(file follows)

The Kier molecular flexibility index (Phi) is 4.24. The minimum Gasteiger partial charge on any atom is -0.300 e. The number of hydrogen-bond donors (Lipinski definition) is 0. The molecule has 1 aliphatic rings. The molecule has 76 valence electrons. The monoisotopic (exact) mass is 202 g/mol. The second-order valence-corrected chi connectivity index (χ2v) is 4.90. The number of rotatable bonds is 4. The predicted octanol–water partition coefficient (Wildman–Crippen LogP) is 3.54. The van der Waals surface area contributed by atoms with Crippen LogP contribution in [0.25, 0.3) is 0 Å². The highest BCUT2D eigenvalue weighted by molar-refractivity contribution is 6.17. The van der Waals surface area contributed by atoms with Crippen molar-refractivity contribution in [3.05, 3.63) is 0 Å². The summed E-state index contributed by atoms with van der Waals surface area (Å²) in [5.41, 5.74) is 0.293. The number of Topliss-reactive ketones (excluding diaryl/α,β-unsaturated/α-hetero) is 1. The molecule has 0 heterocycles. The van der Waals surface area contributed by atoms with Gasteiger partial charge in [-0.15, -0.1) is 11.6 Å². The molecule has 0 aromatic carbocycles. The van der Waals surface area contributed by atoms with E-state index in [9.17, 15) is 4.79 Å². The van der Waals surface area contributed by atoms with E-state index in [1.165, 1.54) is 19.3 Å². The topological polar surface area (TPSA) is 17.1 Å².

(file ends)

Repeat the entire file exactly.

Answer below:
The Kier molecular flexibility index (Phi) is 4.24. The minimum Gasteiger partial charge on any atom is -0.300 e. The number of hydrogen-bond donors (Lipinski definition) is 0. The molecule has 1 aliphatic rings. The molecule has 76 valence electrons. The monoisotopic (exact) mass is 202 g/mol. The second-order valence-corrected chi connectivity index (χ2v) is 4.90. The number of rotatable bonds is 4. The predicted octanol–water partition coefficient (Wildman–Crippen LogP) is 3.54. The van der Waals surface area contributed by atoms with Crippen LogP contribution in [0.25, 0.3) is 0 Å². The highest BCUT2D eigenvalue weighted by molar-refractivity contribution is 6.17. The van der Waals surface area contributed by atoms with Crippen molar-refractivity contribution in [3.05, 3.63) is 0 Å². The summed E-state index contributed by atoms with van der Waals surface area (Å²) in [5.41, 5.74) is 0.293. The number of Topliss-reactive ketones (excluding diaryl/α,β-unsaturated/α-hetero) is 1. The molecule has 0 heterocycles. The van der Waals surface area contributed by atoms with Gasteiger partial charge in [-0.15, -0.1) is 11.6 Å². The molecule has 0 aromatic carbocycles. The van der Waals surface area contributed by atoms with E-state index in [9.17, 15) is 4.79 Å². The van der Waals surface area contributed by atoms with E-state index in [1.165, 1.54) is 19.3 Å². The topological polar surface area (TPSA) is 17.1 Å².